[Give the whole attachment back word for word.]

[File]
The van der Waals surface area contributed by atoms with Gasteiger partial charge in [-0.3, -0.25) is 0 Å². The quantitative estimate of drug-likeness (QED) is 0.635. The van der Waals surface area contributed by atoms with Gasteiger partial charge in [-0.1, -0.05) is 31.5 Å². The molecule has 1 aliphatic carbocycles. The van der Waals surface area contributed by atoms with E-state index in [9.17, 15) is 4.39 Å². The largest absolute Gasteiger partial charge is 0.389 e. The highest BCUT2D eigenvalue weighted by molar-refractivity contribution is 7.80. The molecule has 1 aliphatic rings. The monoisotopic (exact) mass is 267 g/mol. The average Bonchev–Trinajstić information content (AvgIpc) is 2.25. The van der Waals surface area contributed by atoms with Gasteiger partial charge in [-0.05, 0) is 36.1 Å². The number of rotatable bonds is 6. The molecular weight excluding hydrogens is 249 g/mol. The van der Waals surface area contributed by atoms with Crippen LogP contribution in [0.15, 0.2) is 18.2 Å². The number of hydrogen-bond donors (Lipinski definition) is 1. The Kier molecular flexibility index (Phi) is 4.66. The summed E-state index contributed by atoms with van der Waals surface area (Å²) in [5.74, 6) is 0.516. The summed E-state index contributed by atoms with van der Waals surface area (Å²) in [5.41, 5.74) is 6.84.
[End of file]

The van der Waals surface area contributed by atoms with Gasteiger partial charge in [-0.3, -0.25) is 0 Å². The quantitative estimate of drug-likeness (QED) is 0.635. The van der Waals surface area contributed by atoms with Gasteiger partial charge in [-0.1, -0.05) is 31.5 Å². The molecule has 1 aliphatic carbocycles. The van der Waals surface area contributed by atoms with E-state index in [9.17, 15) is 4.39 Å². The largest absolute Gasteiger partial charge is 0.389 e. The highest BCUT2D eigenvalue weighted by molar-refractivity contribution is 7.80. The molecule has 1 aliphatic rings. The monoisotopic (exact) mass is 267 g/mol. The average Bonchev–Trinajstić information content (AvgIpc) is 2.25. The van der Waals surface area contributed by atoms with Gasteiger partial charge in [-0.05, 0) is 36.1 Å². The number of rotatable bonds is 6. The molecular weight excluding hydrogens is 249 g/mol. The van der Waals surface area contributed by atoms with Crippen LogP contribution in [0.15, 0.2) is 18.2 Å². The number of hydrogen-bond donors (Lipinski definition) is 1. The Kier molecular flexibility index (Phi) is 4.66. The summed E-state index contributed by atoms with van der Waals surface area (Å²) in [5.74, 6) is 0.516. The summed E-state index contributed by atoms with van der Waals surface area (Å²) in [5.41, 5.74) is 6.84.